Methylene Blue: Drug Safety Communication - Serious CNS Reactions Possible When Given to Patients Taking Certain Psychiatric Medications

October 21, 2011

Audience: Emergency Medicine, Critical Care Medicine, Psychiatry

[UPDATED 10/21/2011] FDA updated healthcare professionals and the public on the potential drug interaction between methylene blue and serotonergic psychiatric medications. Most cases from the FDA's Adverse Event Reporting System (AERS) of serotonin syndrome in patients given serotonergic psychiatric medications and methylene blue occurred in the context of parathyroid surgery, which involved the intravenous administration of methylene blue as a visualizing agent. Methylene blue doses ranged from 1 mg/kg to 8 mg/kg.

Because methylene blue is not an FDA-approved drug at this time, and limited data exist regarding its use in various settings, it is not known whether there is a risk of serotonin syndrome in patients taking serotonergic psychiatric medications who are given methylene blue by other routes (e.g., orally or by local tissue injection) or at intravenous doses lower than 1 mg/kg.

In addition, not all serotonergic psychiatric drugs have an equal capacity to cause serotonin syndrome with methylene blue. The cases of serotonin syndrome with methylene blue occurred in patients taking specific serotonergic psychiatric drugs, namely a selective serotonin reuptake inhibitor (SSRI), a serotonin norepinephrine reuptake inhibitor (SNRI), or clomipramine. It is unclear at this time whether intravenous methylene blue administration in patients receiving other psychiatric drugs with lesser degrees of serotonergic activity poses a comparable risk.

FDA will update the public when new information is available.

 

[Posted 07/26/2011]

ISSUE: FDA has received reports of serious central nervous system (CNS) reactions when the drug methylene blue is given to patients taking psychiatric medications that work through the serotonin system of the brain (serotonergic psychiatric medications). A list of the serotonergic psychiatric medications that can interact with methylene blue can be found in the Drug Safety Communication. Safety information about this potential drug interaction and important drug usage recommendations for emergency and non-emergency situations are being added to the drug labels for serotonergic psychiatric medications.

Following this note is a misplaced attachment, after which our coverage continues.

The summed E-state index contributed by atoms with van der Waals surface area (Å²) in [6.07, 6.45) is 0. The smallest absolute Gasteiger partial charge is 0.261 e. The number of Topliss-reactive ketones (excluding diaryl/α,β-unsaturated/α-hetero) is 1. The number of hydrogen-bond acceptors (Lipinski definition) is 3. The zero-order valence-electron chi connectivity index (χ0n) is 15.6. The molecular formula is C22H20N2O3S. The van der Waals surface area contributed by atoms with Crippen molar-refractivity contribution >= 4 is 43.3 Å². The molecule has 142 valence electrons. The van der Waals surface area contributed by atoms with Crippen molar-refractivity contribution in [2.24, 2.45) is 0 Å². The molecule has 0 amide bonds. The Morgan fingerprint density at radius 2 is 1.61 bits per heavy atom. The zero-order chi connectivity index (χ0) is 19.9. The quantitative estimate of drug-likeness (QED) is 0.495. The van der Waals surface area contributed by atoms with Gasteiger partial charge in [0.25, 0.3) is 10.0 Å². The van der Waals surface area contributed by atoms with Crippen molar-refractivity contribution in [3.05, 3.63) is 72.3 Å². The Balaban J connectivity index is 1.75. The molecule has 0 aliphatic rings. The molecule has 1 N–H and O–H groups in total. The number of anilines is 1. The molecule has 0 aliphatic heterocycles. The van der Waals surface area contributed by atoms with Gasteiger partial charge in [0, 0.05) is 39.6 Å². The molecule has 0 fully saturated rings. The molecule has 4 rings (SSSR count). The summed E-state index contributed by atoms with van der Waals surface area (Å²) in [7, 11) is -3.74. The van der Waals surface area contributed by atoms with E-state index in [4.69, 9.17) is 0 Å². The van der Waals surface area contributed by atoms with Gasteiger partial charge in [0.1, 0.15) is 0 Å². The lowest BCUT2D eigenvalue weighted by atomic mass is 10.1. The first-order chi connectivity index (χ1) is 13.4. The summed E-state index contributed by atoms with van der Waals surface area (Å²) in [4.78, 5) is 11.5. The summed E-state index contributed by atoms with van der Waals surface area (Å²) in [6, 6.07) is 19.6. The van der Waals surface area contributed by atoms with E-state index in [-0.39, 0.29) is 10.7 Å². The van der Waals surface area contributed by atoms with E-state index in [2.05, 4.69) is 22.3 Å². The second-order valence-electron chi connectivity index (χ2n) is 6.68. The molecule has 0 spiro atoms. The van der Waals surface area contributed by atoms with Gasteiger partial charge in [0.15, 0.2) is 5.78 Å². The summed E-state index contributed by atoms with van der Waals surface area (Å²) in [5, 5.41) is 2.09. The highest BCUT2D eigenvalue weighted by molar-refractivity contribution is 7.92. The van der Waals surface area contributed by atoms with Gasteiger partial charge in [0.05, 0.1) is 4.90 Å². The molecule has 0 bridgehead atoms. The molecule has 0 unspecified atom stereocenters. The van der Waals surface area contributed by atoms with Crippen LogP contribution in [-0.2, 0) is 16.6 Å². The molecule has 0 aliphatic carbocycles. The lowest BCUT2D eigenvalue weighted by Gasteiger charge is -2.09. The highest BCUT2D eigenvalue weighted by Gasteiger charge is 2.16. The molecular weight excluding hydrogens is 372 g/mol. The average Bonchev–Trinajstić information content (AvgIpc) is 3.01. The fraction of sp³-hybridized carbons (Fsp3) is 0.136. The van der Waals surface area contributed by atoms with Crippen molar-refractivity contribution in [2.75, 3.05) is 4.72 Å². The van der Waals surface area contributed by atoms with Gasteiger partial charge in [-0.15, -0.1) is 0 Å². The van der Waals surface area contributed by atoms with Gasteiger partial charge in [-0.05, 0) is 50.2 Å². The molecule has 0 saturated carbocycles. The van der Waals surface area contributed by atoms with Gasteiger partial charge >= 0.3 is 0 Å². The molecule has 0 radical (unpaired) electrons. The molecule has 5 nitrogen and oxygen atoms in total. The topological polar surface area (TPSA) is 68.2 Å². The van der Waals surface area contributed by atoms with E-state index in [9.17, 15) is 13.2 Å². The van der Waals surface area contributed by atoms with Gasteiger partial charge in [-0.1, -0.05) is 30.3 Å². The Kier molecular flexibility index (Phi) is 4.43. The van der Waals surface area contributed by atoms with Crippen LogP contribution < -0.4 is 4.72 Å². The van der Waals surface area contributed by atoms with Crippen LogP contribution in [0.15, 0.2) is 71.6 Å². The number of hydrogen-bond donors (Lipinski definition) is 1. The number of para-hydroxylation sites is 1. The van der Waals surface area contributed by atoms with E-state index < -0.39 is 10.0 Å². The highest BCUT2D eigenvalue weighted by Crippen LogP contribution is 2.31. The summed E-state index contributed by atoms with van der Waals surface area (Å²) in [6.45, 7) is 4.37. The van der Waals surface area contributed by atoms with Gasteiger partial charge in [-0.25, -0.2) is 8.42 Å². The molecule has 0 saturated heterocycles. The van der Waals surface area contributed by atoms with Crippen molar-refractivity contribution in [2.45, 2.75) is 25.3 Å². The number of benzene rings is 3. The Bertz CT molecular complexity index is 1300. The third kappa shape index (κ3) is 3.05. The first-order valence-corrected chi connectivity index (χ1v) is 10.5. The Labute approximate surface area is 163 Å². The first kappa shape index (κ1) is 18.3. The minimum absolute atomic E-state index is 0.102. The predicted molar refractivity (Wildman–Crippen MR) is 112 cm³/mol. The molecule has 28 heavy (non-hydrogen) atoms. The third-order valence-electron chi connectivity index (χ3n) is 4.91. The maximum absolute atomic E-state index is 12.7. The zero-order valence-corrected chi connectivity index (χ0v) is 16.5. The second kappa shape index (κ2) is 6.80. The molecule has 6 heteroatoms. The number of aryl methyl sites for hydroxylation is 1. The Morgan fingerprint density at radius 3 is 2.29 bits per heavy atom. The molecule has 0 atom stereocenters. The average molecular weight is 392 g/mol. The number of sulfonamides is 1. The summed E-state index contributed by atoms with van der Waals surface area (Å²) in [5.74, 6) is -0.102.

BACKGROUND: Methylene blue is used to treat methemoglobinemia, vasoplegic syndrome, ifosfamide-induced encephalopathy, and cyanide poisoning. It is also used as a dye in therapeutic and diagnostic applications. Methylene blue is a potent, reversible monoamine oxidase inhibitor (MAOI). Although the exact mechanism of this drug interaction is unknown, methylene blue inhibits the action of monoamine oxidase A — an enzyme responsible for breaking down serotonin in the brain. It is believed that when methylene blue is given to patients taking serotonergic psychiatric medications, high levels of serotonin can build up in the brain, causing toxicity. This is referred to as Serotonin Syndrome — signs and symptoms include mental changes (confusion, hyperactivity, memory problems), muscle twitching, excessive sweating, shivering or shaking, diarrhea, trouble with coordination and/or fever.

A separate Drug Safety Communication (DSC) is being released today for Zyvox (linezolid) due to similar potential drug interactions with serotonergic psychiatric medications and includes drug usage recommendations.

RECOMMENDATION: Methylene blue should generally not be given to patients taking serotonergic drugs. However, there are some conditions that may be life-threatening or require urgent treatment with methylene blue such as when it is used in the emergency treatment of methemoglobinemia, ifosfamide-induced encephalopathy, or cyanide poisoning.

Patients should not stop taking their serotonergic psychiatric medicine without first talking to a healthcare professional. Read the Drug Safety Communication below for other specific recommendations for Healthcare Professionals and for Patients.

Healthcare professionals and patients are encouraged to report adverse events or side effects related to the use of these products to the FDA's MedWatch Safety Information and Adverse Event Reporting Program:

  • Complete and submit the report Online: www.fda.gov/MedWatch/report.htm
  • Download form or call 1-800-332-1088 to request a reporting form, then complete and return to the address on the pre-addressed form, or submit by fax to 1-800-FDA-0178


[10/21/2011 - Drug Safety Communication Update - FDA]
[07/26/2011 – Drug Safety Communication - FDA]

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